The left nipple of these pec-breasts is pierced by a small barbell which signals the nipple as an area of sexual pleasure for the model. In the dominant fiction, the pleasure of the male body is supposed to be restricted to the dick and nowhere else despite the fallacy of such a restriction in the actual lived experience of men. What this transference of erotic zones from penis to nipple does is suggest same-sex desire. Often gay men in mainstream culture are still depicted and conceptualized as feminine. It is another way in which the male model in the image is feminized and forced to acknowledge that his cock is not the Phallus because it is not positioned as the supreme locus of gratification. Additionally, the piercing suggests pleasures available beyond the penis which is in itself a liberating act in the midst of traditional masculine sexuality within the prevailing culture.

The title of the photograph, Naked Dress Up, suggests the activity of young girls who put on mommy’s clothes. Boys may “dress up” as well but they always wear the uniforms of traditional masculine archetypes: the soldier, the cowboy, the knight, the superhero. The model does not embody any of these archetypes. Only his muscles, facial hair and enormous dick serve to identify him as a male subject. But this subject position is challenged by the apron-dress he is wearing. In this photograph the dressing up, a playful, fun childhood activity, does not exactly seem voluntary or pleasurable as evidenced by the clenched fists of the model. There is a degree of tension here between the model and the item of clothing he is forced to wear. Indeed, “forced” is the correct term. The original image of this model standing with his big cock was photo edited, made to wear the apron-dress by technology and the photographer, Ben Bale. Bale adorns the model as if he is a paper doll. He is “made up” by the photographer which is a decidedly feminine practice within the understanding of the dominant culture.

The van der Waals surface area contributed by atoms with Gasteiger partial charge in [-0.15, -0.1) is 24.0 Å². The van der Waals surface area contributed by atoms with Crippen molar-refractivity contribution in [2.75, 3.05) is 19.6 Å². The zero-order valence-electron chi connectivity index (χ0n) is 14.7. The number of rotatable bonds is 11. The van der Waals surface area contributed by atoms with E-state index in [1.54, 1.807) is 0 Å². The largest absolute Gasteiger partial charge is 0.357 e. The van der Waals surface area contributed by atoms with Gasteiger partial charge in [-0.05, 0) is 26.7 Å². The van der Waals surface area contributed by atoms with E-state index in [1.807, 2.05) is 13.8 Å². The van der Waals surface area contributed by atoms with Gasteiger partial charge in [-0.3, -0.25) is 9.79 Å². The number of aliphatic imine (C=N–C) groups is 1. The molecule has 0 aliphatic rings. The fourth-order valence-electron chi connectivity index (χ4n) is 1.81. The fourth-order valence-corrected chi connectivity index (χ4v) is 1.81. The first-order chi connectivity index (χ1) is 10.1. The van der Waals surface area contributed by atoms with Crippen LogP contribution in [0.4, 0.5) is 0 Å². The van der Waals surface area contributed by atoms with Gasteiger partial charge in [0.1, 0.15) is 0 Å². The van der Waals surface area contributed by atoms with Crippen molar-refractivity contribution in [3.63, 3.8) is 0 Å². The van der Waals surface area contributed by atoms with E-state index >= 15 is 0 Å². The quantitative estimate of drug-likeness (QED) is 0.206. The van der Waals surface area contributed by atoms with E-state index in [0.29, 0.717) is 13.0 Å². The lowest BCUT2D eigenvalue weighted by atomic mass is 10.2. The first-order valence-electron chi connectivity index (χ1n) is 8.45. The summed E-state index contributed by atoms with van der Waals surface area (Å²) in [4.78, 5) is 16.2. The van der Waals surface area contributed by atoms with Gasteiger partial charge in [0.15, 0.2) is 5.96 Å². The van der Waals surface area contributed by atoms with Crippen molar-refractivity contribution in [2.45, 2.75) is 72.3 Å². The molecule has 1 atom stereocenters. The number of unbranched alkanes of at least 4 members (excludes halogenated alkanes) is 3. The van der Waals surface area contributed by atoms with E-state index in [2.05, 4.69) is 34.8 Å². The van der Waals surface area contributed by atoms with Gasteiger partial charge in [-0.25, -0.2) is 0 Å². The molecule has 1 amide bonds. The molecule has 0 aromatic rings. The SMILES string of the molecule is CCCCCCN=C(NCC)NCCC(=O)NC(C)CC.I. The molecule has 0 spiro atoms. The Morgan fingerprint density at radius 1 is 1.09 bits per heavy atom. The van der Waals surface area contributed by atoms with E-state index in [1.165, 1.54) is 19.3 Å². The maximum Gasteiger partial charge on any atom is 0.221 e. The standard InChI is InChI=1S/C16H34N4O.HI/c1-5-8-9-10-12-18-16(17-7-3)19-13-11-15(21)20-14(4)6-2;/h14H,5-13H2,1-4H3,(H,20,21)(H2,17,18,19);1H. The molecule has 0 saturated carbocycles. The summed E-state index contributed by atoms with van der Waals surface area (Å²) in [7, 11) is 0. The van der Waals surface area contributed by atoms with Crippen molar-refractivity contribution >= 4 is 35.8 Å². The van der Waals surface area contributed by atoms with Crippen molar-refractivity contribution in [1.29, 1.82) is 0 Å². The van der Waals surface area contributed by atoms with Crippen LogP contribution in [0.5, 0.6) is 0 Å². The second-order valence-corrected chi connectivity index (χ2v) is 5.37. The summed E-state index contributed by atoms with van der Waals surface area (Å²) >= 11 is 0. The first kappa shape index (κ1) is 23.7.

Pornographic or Erotic?

The pornographic/erotic binary is the final dynamic enacted by the Bale photograph. In order to explore this binary I once again (as I always do), look to the work of Roland Barthes in his decisive and profound book on photography, Camera Lucida. In the first part of the book, Barthes divides photography into 2 categories, those images that belong to the studium and those depictions that belong to the punctum. Photographs classified under the studium, express knowledge about their subject, whether that knowledge is cultural, social, political, economic and so on. Barthes states:

What I feel about these photographs, derives from an average affect, almost a certain training. I did not know a French word which might account for this kind of human interest, but I believe this word exists in Latin: it is studium, which doesn’t mean, at least not immediately, “study,” but application to a thing, taste for someone, a kind of general, enthusiastic commitment, of course, but without special acuity. It is by studium that I am interested in so many photographs, whether I receive them as political testimonies or enjoy them as good historical scenes: for it is culturally (this connotation is present in studium) that I participate in the figures, the faces, the gestures, the settings, the actions.